Good news for one kind of dolphin lover is bad news for another. Take the way SeaWorld is bouncing back from a rough year last year with an all-new killer whale show that premiered on Friday, April 22 —Earth Day, 2011.
If you’re the kind of dolphin lover who sees nothing wrong with keeping dolphins and whales in tanks and thinks getting close to them, swimming with them and watching them perform in captivity is cool, you’ll probably be pleased to learn that SeaWorld seems to be doing so well.
If, on the other hand, you think dolphins and whales belong in the ocean and not in tanks, consider captivity cruel and degrading, and would like to see marine parks, aquarium displays and swim programs shut down, you won’t be happy about how well SeaWorld is doing, but you may find the news enlightening in a disheartening kind of way….
Thought captivity might be on its way out after what happened last year at SeaWorld Orlando? Think again.
For more than 45 years, ever since the first SeaWorld park opened in San Diego in 1964, SeaWorld has ranked right up there with Disney as a beloved American institution and provider of wholesome family fun.
For almost as long, marine-mammal advocates and anti-captivity activists have tried to get people to focus on some of the less wholesome aspects of this popular and lucrative form of entertainment. Like:
• The brutality of wild captures, which is how SeaWorld once aquired all its killer whales — first from the Pacific Northwest, then from Iceland — and which are now banned in so many places that SeaWorld has no choice but to focus on captive breeding.
• How many killer whales have died in captivity over the years and how young all but a very few are when they die….
• What a sterile, stressful, unnatural existence captivity imposes on these highly intelligent, sensitive, family-oriented, deep-diving, far-swimming creatures….
• How often killer whales have injured or killed humans in captivity, whereas, except for one hard-to-track story of a California surfer being bitten in the 1970’s, no killer whale has ever harmed a human in the wild.
Didn’t matter. Didn’t make a dent. Families visited SeaWorld, they went to see the Shamu show….
They watched trainers and captive killer whales (orcas) doing all sorts of amazing things in the water together, and they saw happiness and fun.
SeaWorld said everyone was happy and having fun. People believed.
The illusion was shattered in the most horrific possible way on February 24 2010, when a 30-year-old killer whale named Tilikum — captured off Iceland in 1983 at around age two and now the biggest orca in captivity — grabbed, rammed, thrashed and killed 40-year-old trainer Dawn Brancheau at SeaWorld Orlando during a “Dine with Shamu” demonstration between performances of SeaWorld’s long-running “Believe” killer-whale show.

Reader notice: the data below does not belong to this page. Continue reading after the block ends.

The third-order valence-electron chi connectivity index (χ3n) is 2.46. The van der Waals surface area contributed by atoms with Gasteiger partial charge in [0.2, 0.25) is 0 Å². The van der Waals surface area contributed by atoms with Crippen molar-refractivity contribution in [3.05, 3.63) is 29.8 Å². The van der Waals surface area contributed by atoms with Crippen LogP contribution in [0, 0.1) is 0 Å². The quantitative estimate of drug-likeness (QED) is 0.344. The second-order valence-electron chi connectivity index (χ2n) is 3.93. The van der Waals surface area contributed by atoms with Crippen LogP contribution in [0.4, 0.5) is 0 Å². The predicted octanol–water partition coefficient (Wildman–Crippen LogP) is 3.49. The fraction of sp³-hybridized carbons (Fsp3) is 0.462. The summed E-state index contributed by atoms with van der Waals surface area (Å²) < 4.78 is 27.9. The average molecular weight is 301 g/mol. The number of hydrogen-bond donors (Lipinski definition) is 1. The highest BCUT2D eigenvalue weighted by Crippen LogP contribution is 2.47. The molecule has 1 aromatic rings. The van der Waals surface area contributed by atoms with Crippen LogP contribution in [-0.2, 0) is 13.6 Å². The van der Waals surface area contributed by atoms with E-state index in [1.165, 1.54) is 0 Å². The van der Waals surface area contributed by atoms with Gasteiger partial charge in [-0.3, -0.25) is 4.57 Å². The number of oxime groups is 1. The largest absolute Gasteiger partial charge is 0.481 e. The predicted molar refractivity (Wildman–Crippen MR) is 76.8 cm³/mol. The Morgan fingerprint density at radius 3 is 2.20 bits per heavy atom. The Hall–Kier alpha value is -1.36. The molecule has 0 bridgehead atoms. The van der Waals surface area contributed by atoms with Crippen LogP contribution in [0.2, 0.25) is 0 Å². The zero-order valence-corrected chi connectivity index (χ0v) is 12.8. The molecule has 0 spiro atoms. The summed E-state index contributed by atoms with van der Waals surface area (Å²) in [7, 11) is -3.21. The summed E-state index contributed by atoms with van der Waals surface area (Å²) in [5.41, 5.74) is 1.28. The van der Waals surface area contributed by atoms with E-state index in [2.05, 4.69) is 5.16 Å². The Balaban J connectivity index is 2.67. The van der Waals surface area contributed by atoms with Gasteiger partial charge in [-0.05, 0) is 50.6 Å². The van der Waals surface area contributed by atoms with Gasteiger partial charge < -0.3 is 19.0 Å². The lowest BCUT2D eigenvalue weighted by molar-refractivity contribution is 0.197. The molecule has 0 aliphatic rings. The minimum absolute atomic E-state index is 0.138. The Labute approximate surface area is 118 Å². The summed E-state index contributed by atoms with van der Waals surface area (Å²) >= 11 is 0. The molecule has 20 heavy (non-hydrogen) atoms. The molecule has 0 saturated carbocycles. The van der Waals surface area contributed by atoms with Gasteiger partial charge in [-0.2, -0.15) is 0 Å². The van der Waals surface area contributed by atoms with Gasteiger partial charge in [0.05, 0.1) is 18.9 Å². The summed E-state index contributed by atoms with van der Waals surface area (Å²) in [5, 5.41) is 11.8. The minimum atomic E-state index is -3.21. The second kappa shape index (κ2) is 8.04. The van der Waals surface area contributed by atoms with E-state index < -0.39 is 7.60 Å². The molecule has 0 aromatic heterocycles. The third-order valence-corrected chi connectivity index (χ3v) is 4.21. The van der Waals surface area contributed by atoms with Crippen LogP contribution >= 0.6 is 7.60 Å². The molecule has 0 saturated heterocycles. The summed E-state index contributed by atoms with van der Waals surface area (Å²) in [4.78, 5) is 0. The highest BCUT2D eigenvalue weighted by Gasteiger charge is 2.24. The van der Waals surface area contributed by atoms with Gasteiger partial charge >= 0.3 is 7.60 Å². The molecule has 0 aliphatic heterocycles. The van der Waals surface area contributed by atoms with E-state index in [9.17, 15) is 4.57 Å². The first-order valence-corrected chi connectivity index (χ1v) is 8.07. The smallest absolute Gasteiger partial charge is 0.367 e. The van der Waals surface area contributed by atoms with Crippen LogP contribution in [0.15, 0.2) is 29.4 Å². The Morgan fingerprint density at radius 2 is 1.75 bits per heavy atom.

Few people know that a 15-year-old killer whale named Keto, born at SeaWorld Orlando and later sold with three other captive-borns to a marine park in the Canary Islands, had killed 29-year-old trainer Alexis Martinez there on Christmas Eve two months before.
That incident didn’t make much news in the United States.
Tilikum’s attack on Dawn Brancheau made huge news. To watch some of the coverage, click the images below.
The ongoing coverage also revealed a noticeable increase in anti-captivity sentiment among media commentators in the years since Keiko, the orca star of “Free Willy,” captured people’s hearts and made them care a little about captive orcas during his eight-year sojourn from a substandard tank in Mexico City, to a specially built rehabilitation tank in Oregon, to a sea pen in Iceland, to release back into his home waters, to voluntary association with the residents of a coastal village in Norway until his death in December 2003.
SeaWorld got nothing but praise from the people involved in the “Free Willy-Keiko” effort — for helping out a little with Keiko’s care, and for operating parks so vastly superior to the one Keiko came from that, as the film’s director Simon Wincer said at the time, you couldn’t compare them.
You could, actually, but no one did. The Project needed all the help it could get.
This time for the first time, SeaWorld was coming under attack —SeaWorld! — especially when it emerged that Tilikum had been involved in two earlier deaths: one before he got to SeaWorld, and one after.
SeaWorld had kept Tilikum anyway — though it never let trainers get in the water with him — because he’s so good at making captive orca babies: some 18 to date, at least two through artificial insemination, most still living, including a little female named Sakari born at SeaWorld San Antonio on January 7, 2010.
SeaWorld scrambled to contain the damage from the attack. Tilikum was immediately banished to a back pool….